Google’s project zero announced that hackers have been exploiting an active Windows 10 zero-day that is not likely to be patched soon. The patch will probably arrive in two weeks. Google’s longstanding policy about vulnerability involves giving Microsoft a seven-day deadline to fix the flaw, which is being actively exploited.
Typically, Project Zero discloses vulnerabilities after 90 days or when a patch becomes available. Whichever comes first is what they will do.
CVE-2020-117087, as the vulnerability is named, allows attackers to give themselves admin privileges. Hackers were combining it with another vulnerability targeting a recently fixed vulnerability in Chrome.
Combining vulnerabilities for attacks
The Chrome vulnerability allowed the other exploit to escape a security sandbox and execute its code on vulnerable machines. CVE-2020-117087 comes from a buffer overflow in a part of Windows 10 that is used for cryptographic functions.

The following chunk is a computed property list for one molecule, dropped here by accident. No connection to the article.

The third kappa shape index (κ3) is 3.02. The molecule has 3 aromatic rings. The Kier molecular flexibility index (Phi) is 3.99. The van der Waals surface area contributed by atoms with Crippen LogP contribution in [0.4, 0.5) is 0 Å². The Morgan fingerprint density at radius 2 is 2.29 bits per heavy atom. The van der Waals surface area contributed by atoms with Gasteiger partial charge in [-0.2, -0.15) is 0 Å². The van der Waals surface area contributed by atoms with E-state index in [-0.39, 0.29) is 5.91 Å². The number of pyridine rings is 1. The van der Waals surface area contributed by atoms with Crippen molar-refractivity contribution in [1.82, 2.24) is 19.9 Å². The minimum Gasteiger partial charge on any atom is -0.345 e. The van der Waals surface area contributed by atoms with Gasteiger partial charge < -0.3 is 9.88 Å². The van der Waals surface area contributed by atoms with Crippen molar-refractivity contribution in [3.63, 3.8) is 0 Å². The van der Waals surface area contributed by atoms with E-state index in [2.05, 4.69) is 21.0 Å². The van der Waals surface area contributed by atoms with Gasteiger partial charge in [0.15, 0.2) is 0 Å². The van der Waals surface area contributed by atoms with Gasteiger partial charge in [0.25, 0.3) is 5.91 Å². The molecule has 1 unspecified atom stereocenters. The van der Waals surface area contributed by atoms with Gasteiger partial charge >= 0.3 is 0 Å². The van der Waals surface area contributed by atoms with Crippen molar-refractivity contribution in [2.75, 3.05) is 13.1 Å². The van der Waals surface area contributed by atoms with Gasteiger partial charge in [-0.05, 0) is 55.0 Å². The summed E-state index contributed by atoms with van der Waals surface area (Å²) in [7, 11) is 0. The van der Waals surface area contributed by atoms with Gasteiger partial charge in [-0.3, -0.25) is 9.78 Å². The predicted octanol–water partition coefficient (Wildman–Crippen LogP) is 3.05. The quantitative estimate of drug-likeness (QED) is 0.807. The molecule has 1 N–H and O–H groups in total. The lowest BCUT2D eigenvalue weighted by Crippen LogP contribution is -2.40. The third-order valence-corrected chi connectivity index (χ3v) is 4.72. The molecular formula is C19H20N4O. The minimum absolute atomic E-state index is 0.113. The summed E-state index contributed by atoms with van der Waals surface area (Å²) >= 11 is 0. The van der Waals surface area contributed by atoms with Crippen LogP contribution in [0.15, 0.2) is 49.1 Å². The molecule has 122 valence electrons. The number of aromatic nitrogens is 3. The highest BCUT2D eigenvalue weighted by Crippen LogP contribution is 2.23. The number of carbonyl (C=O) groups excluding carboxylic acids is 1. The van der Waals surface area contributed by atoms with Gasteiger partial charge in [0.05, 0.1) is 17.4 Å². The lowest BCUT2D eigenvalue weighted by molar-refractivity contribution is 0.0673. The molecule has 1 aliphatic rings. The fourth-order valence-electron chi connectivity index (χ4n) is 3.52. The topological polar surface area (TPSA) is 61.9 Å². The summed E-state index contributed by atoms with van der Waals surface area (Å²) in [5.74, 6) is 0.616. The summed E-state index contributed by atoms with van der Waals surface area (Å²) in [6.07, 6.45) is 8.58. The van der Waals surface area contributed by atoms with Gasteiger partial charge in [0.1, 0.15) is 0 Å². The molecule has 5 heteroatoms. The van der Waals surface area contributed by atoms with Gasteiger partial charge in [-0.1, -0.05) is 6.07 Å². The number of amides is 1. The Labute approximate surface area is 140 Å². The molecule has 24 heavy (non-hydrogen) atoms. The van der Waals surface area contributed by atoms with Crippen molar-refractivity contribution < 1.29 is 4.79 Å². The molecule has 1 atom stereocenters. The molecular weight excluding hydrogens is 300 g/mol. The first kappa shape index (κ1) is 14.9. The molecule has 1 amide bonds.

The input/output controllers can be used to tunnel data into a part of Windows that then allows the code to execute. The post about the vulnerability indicates that the flaw is present in Windows 7 and 10 but did not refer to other versions.
The post said that the Windows Kernel Cryptography Driver exposes \Device\CNG device to user-mode programs and supports several IOCTLs with non-trivial input structures.
Fixes are on the way
Combining these factors makes a locally accessible attack surface that hackers can use to exploit privilege escalation like escaping sandboxes. In the post, there was a proof-of-concept that people could use to crash Windows machines.
The Chrome flaw and the CVE-2020-117087 resided in the FreeType font rendering library included in Chrome and apps from other developers. The FreeType flaw was fixed about two weeks ago.
It is not immediately apparent whether all programs using FreeType have been updated to patch the flaw. By November 10, Project Zero expects Microsoft to have fixed the vulnerability.